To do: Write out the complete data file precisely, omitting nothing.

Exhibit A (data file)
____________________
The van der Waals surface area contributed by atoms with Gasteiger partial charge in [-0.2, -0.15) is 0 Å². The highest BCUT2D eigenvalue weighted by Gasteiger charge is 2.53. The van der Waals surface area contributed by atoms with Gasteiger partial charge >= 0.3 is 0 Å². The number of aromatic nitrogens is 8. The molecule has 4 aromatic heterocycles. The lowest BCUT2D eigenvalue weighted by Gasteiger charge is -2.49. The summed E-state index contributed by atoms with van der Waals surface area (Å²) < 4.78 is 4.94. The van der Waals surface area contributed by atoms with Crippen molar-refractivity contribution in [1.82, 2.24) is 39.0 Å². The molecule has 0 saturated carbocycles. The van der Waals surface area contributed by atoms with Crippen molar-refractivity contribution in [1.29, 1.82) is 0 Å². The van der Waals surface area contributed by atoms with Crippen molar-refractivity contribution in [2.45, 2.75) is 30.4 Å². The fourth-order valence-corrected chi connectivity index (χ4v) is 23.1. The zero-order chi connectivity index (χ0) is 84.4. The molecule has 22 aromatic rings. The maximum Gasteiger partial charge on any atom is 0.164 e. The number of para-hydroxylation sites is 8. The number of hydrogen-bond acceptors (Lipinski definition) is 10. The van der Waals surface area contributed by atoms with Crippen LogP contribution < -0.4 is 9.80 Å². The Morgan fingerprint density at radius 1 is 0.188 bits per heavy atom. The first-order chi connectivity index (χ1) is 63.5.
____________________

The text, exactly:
The van der Waals surface area contributed by atoms with Gasteiger partial charge in [-0.2, -0.15) is 0 Å². The highest BCUT2D eigenvalue weighted by Gasteiger charge is 2.53. The van der Waals surface area contributed by atoms with Gasteiger partial charge >= 0.3 is 0 Å². The number of aromatic nitrogens is 8. The molecule has 4 aromatic heterocycles. The lowest BCUT2D eigenvalue weighted by Gasteiger charge is -2.49. The summed E-state index contributed by atoms with van der Waals surface area (Å²) < 4.78 is 4.94. The van der Waals surface area contributed by atoms with Crippen molar-refractivity contribution in [1.82, 2.24) is 39.0 Å². The molecule has 0 saturated carbocycles. The van der Waals surface area contributed by atoms with Crippen molar-refractivity contribution in [1.29, 1.82) is 0 Å². The van der Waals surface area contributed by atoms with Crippen molar-refractivity contribution in [2.45, 2.75) is 30.4 Å². The fourth-order valence-corrected chi connectivity index (χ4v) is 23.1. The zero-order chi connectivity index (χ0) is 84.4. The molecule has 22 aromatic rings. The maximum Gasteiger partial charge on any atom is 0.164 e. The number of para-hydroxylation sites is 8. The number of hydrogen-bond acceptors (Lipinski definition) is 10. The van der Waals surface area contributed by atoms with Crippen LogP contribution < -0.4 is 9.80 Å². The Morgan fingerprint density at radius 1 is 0.188 bits per heavy atom. The first-order chi connectivity index (χ1) is 63.5.